Emergency Relief System Design

Reducing costs and increasing accuracy in the design or revalidation of relief systems.

Effective Emergency Relief System (ERS) design helps companies meet risk-management goals, compliance requirements, and sound business practices. ioMosaic provides a total ERS solution with our comprehensive ERS design services, from reactivity testing for design basis determination to calculations for Z-axis deflection from dynamic loads.

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How We Can Help You

Our team has decades of experience performing PRFS analysis and design.

Our risk-based approach helps mitigate near-unventable scenarios to a tolerable level of risk.

Better evaluate hazards in your facility with an accurate process simulation.

Delivering properly designed pressure relief systems that save both money and time.

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Featured Resources

RAGAGEP Considerations for Overtemperature Protection in Relief Systems

How to Calculate ETTF or ETTY in Fire Exposure Scenarios

Reasonable estimates of the expected time to failure (ettf) or expected time to yield (etty) are required and necessary for effective risk management as well as effective emergency and fire protection and response. Read this paper for a demonstration of calculating ettf or etty in fire exposure scenarios with Process Safety Office® SuperChems™.

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Heat of Vaporization Considerations for Relief Systems Applications

A common scenario that is encountered in pressure relief systems design centers around the calculation of vapor generation rates from liquids under external heating, internal heating, or fire exposure.

Pressure relief design is all about a volume balance. As the heating increases the liquid temperature and generates more vapor (volume) in a vessel, the pressure increases to fit the additional vapor generation (volume created) within the confines of the vessel. Relieving the vapor at a specific pressure, removes the additional vapor volume and keeps the pressure in the vessel in check.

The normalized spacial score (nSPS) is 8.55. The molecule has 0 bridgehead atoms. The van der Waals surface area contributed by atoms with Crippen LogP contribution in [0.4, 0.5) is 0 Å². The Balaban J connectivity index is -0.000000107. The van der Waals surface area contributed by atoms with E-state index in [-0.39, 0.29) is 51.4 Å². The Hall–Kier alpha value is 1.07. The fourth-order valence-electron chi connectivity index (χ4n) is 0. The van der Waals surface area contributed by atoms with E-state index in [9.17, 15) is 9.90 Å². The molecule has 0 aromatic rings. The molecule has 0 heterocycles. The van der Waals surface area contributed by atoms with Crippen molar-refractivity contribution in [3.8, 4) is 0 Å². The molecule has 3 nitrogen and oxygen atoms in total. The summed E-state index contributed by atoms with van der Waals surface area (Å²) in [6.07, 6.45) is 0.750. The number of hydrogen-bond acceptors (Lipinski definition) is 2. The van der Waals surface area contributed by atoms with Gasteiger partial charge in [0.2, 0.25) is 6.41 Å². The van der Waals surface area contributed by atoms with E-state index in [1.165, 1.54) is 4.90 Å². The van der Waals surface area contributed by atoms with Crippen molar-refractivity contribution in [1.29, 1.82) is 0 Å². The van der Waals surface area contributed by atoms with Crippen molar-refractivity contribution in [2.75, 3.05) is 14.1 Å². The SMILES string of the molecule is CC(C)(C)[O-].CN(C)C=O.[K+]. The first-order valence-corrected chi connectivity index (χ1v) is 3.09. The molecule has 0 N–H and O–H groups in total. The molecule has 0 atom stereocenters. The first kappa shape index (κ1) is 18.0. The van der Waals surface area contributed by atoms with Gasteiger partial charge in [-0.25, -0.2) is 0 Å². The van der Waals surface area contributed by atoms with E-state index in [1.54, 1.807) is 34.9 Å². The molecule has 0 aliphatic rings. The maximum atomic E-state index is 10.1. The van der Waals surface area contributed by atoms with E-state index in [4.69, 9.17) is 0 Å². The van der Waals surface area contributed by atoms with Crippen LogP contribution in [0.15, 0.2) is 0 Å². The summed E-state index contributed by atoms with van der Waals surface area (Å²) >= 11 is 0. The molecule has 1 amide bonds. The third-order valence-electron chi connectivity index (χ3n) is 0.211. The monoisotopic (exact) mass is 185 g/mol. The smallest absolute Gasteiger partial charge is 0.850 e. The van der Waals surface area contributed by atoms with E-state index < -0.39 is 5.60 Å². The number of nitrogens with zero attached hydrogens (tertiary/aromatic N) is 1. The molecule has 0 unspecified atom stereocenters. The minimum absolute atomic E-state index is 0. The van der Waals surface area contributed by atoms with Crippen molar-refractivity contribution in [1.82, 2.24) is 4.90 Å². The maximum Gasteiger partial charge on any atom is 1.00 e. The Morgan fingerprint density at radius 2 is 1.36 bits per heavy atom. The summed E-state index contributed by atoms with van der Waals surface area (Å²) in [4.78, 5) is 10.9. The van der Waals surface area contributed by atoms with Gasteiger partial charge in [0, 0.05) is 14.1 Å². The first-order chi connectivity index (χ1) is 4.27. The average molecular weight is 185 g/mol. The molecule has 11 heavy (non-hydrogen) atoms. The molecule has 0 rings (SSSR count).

This relief design scenario shares some commonalities with batch distillation when the liquid being heated is a chemical mixture. Similar to batch distillation, mixture light ends are preferentially depleted first. The resulting volumetric vapor generation rate depends on the vapor composition. Initially the vapor composition will be rich in light components.

As the light components are preferentially depleted, the vapor composition will become rich in heavier components. Thermodynamic, physical, and transport properties change as the mixture is fractionated for both the liquid and the vapor. The maximum relief requirement may occur anywhere along the fractionation curve.

For reactive mixtures where all vapor venting occurs, special care must be taken to ensure that materials that are preferentially concentrated do not spontaneously decompose or deflagrate.

Prevailing Practices

Simple design equations, such as those provided by API, continue to be widely used. How- ever, these simple equations require a value of the latent heat of vaporization which varies with composition for a liquid mixture as venting is occurring.

Limited guidance provided in API-521 includes the following statements: (a) “The latent heat and relative molecular mass values used in calculating the rate of vaporization should pertain to the conditions that are capable of generating the maximum vapor rate” and (b) “The vapor to be relieved is the vapor that is in equilibrium with the liquid under conditions that exist when the PRD is relieving at its accumulated pressure".

Dynamic software tools such as Process Safety Office® SuperChems™ can automatically identify the mixture conditions leading the the maximum vapor generation rate under equilibrium conditions and can also calculate the vessel wall temperatures and expected time to failure or time to yield as heavies are concentrated. A reclosing pressure relief device can only protect from overpressure and not overtemperature.

Several operating companies have also resorted to rules of thumb on how to calculate a representative latent heat of vaporization value. While it is relatively simple to establish relief requirements for vessels containing a single liquid component, there are many pitfalls associated with vessels containing multicomponent liquid mixtures. The value of the heat of vaporization for mixtures (enthalpy or internal energy) is not straight forward to calculate. The vapor composition is only equal to the bubble point liquid composition at the dew point.